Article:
HIG: Add item about how to show "Most recently used" files in the GUI

Exactly, “Most Recently Used”.

MS Windows applications usually implement these by having the four most recent documents with a sequential number in front as a mnemonic in the lower part of the File menu. macOS and some applications have a “Open Recent” submenu in the File menu right below the “Open…” command. Those usually have more than four items listed.

That is also the solution currently proposed in the section “Common Menus and their Contents” under “File Menu” in the Haiku HIG. It says to limit the number of entries to no more than 5, which I’d say would still be acceptable directly in the File menu if the File menu is as empty as in this example. On the other hand, I see little reason to limit the number of items to just 5 if a dedicated “Open Recent” submenu is used. For reference, Affinity Designer uses such a submenu and shows 10 items, Adobe InDesign shows 20.

What’s currently missing in the HIG is a policy that specifies what happens when a file is offline and can’t be opened. Some applications (eg. many Adobe programs) just give an error and remove the item when it is clicked. Some even use the error as a trigger to check all items and remove all offline ones in one go. Others just ask whether that item should be removed from the list, which I personally prefer since it doesn’t cause the application to lose valuable MRU items if the user just forgets to connect a USB drive or to mount a network volume. Another option would be to check file availability when popping the menu open and graying out the offline ones. That way the user wouldn’t have to click the item only to then find out it’s not available, but I have not seen this implemented anywhere.

Another point that could be standardized is how to deal with duplicate file names in different locations (eg. two different files named “letter.doc” in two different directories). InDesign for example shows the full path for only those duplicate file names and only the file name for others. It might also make sense to ellipsize the path in this case for very long paths using a suitable algorithm to avoid giant menus. Other applications just display the file name twice and rely on the user to know which one of them they edited more recently.

“Open Recent” submenus also sometimes have a “Clear…” command, the presence or absence of which could also be standardized.

Maybe amending the HIG in this area could be done as part of the GSoC project. A fairly consistent user experience has always been one of the big strong points of Haiku.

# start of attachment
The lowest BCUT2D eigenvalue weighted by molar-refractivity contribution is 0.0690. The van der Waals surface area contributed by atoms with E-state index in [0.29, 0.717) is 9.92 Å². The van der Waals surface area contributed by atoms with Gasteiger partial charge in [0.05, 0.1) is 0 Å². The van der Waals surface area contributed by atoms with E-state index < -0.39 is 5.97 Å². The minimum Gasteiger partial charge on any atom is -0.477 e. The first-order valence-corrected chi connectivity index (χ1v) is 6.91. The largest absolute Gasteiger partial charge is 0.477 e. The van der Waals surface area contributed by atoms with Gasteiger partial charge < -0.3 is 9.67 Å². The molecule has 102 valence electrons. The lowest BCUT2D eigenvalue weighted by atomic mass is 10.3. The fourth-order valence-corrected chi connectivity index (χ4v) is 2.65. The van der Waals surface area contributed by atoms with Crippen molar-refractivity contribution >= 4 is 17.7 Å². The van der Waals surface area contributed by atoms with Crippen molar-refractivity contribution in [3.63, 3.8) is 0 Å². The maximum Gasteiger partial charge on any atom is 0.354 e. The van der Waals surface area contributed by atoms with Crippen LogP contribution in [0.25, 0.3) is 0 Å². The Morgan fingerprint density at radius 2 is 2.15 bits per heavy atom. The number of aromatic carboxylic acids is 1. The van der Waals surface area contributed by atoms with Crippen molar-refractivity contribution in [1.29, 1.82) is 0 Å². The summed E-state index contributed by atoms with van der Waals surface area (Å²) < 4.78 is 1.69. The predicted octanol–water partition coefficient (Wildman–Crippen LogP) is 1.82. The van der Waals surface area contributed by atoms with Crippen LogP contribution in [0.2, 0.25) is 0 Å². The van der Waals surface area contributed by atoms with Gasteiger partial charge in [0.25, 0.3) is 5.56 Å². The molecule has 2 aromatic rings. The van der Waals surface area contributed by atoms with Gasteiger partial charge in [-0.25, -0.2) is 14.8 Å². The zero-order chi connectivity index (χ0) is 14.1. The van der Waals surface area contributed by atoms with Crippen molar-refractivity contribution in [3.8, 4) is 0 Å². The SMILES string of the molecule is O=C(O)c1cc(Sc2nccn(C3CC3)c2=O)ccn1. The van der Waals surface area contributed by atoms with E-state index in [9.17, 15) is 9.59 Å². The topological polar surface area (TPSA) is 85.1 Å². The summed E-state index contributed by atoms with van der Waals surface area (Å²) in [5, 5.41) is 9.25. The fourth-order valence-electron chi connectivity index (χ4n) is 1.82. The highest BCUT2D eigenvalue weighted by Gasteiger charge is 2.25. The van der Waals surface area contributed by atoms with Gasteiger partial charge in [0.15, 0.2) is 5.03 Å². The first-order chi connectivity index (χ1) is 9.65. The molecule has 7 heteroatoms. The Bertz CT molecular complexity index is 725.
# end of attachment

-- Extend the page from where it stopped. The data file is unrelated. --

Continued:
I split this to a new topic, as it deserves a separate discussion.

While out-of-scope for the Find-panel-GSoC-project, it’s something we can collect opinions here before amending the HIG. You’ve already made many good points.


  • Keep 5 items in the history when directly under “File”, more items should get their own submenu “Recent files”
  • Check availability when creating the “File” menu, disable (“ghost”) currently not available files.
  • In case of identical file names, show the complete path only for those identical items. Middle-truncate paths longer than x chars.
  • A “Clear history” item under a separator should be added when there’s a separate “Recent files” submenu. When there are only 5 recent items directly under “File”, a “Clear history” item may be confusing. And with only 5 items, entries tend to quickly drop from the list.
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Yeah, that sounds good. Though IMO 4 items directly under File would be more consistent with other systems and we could avoid the length of the item group getting out of balance compared to the other command groups in there (usually between 1 and 4 items, see for example MS Word).

As far as “Recent Files” goes, I’d suggest the title “Open Recent” instead since it makes it even more obvious what action will take place when clicking the item, while at the same time being consistently named with the “Open…” command.

I’d also suggest to place “Open Recent >” right under the “Open…” command like Apple and others do, whereas individual MRU items directly in the File menu conventionally go above “Exit” or “Quit” to reduce the amount of mouse travel necessary for the more frequently used New/Save/Export/Print commands.

Graying out items might cause a bit of coding overhead for running the check in a separate thread to avoid lags when popping up the menu since the file system needs to be accessed every time the list is shown, which could take up to a few seconds in the worst case. So maybe having some ready-made and well-tested utility code for this as part of the OS API might be nice.

Please allow this feature to be disabled. A lot of people share their PCs and they don’t necessarily want to share everything they do.

This would better be done by supporting separate user accounts with different logins.

Someone who wants others not to see their recently used files would likely also prefer other users to not have access to their home/documents folders, browser history, email and banking programs etc. They would likely also have their own preferences, desktop background, etc.

Besides, there is always the “Clear” command.

There should be a “Privacy” or “History and search” preflet to be in charge of that kind of things, such as clearing recent apps/docs/places, the search queries, cleaning bash history, taking care of Web+ history, etc., some of which can be done by FilWip (3rd party app).

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We already have recent files in the deskbar. I’m a bit confused what this is about? Do you want to add application-spefic recent files to the menu of each application?

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This is not realistic advice. It is very common in a family setting to just use one account, or you simply forget to log out while you are doing something else.

Then how about a central storage, disabled by default ? Then, applications would submit the filenames to it for storing, and would ask if there are filenames for them. When disabled, the system would simply return “0 files” .

Not only in the DeskBar, but also in every instance of BFilePanel in the favorites menu. So are we talking about adding something that’s already been there for 25 years?